I first told my parents that I wanted to leave and travel the world in 2013 and they weren’t against it. I guess they had become used to my dramas. To help them through my absence, I bought them each a smartphone and taught them how to use the messaging app WeChat. I wanted to share my moments on the road, to show them how happy I am, and how wonderful traveling really is.

After spending the past several years hopping around the world, I’ve noticed the attitudes of those around me beginning to change. My parents and friends actually prize my independence now. They are happy that I have followed my dreams and admire my spirit of adventure. Many of my friends have even confided that they can’t wait to hit the road themselves.

This article was originally published on Sixth Tone.

Letting Go of ‘Fangsheng’

On a sunny morning in late June, 50-year-old Liu Yidan prayed to Buddha as usual at Dabei Temple in Tianjin, a coastal municipality near Beijing. But this time she was pleased to see that there were no bird sellers crowding the alley surrounding the temple.

“Other Buddhists and I spent over a million yuan ($150,000) buying and releasing birds from these sellers from 2008 to 2014,” Liu told Sixth Tone.

Life release, or fangsheng in Chinese, is the traditional Buddhist practice of freeing captive creatures. The participants believe that by releasing the animals, they generate spiritual merits. But though the original intention of the practice was to show compassion to caged creatures, the popularity of the ceremony has fueled a black market that does far more harm than good to wildlife — and many Buddhists are becoming aware of the contradiction.

Liu, along with other environmentalists and animal rights defenders around the country, has been pushing the government to restrict the practice. On July 2, China announced an amendment to the 1989 Wildlife Protection Law that will regulate the practice of fangsheng. The amendment, which will take effect on January 1, 2017, states: “The arbitrary release of wild animals, if causing damage to humans or property or harm to the ecosystem, shall bear legal responsibility.”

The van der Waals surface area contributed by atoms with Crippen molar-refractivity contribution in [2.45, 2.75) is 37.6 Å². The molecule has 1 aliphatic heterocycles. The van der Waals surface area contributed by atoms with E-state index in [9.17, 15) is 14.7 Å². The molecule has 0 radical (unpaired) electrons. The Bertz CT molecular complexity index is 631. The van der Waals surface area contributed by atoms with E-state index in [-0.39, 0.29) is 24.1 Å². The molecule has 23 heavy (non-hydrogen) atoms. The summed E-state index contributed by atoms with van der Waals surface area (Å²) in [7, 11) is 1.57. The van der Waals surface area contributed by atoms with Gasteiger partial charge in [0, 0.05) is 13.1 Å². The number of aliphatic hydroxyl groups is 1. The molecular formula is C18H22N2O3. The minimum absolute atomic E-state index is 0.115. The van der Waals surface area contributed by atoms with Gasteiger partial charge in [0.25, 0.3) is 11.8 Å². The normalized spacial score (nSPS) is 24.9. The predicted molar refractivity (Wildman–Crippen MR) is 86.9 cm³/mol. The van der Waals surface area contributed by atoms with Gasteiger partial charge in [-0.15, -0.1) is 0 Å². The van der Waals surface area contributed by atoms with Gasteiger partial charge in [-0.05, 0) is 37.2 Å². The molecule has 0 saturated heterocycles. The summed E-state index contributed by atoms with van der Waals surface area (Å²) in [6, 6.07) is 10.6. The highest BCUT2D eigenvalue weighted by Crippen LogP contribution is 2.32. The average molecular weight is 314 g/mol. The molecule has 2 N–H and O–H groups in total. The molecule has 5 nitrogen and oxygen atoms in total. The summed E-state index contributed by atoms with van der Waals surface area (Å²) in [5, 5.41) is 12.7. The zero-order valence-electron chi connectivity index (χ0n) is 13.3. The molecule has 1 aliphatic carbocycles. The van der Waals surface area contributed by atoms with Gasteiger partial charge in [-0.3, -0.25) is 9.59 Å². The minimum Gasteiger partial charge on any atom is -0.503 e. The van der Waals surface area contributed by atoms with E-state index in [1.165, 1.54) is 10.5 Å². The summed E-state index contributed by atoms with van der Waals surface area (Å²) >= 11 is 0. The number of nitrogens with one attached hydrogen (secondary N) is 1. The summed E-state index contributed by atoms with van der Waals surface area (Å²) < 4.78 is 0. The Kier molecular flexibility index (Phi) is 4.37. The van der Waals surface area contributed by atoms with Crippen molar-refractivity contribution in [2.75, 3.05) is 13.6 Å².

Originally from northeastern Jilin province, Liu moved to Tianjin with her husband in 1991 and opened a restaurant. When Liu became a Buddhist and a vegetarian in 2007, she closed the restaurant, and the lives of all the animals killed for her business began to weigh on her conscience.

Liu Yidan holds a hatchling at her home in Tianjin, June 30, 2016. Fan Yiying/Sixth Tone

Liu Yidan holds a hatchling at her home in Tianjin, June 30, 2016. Fan Yiying/Sixth Tone


“I felt ashamed and regretful,” said Liu. So she started taking part in fangsheng to make amends. “I wanted to dedicate all merits to the lives I took in the past,” she said.

Liu’s first experience with fangsheng involved two turtles which cost her 30 yuan.

“After I released the turtles into the river, they stretched their necks long and seemed so happy,” Liu recalled.

A year later, another practitioner told Liu that it was much cheaper to buy birds from the bird market in Hongqiao District in Tianjin. Most birds there cost just a few jiao (10 jiao make 1 yuan). Liu went there every morning during the migration season to release birds directly from the market. “Bird sellers counted the number of birds we released, and we paid them on the spot,” she said. On average, Liu and other Buddhists in Tianjin would release a few hundred birds each day, but on some days they would release up to 10,000 birds.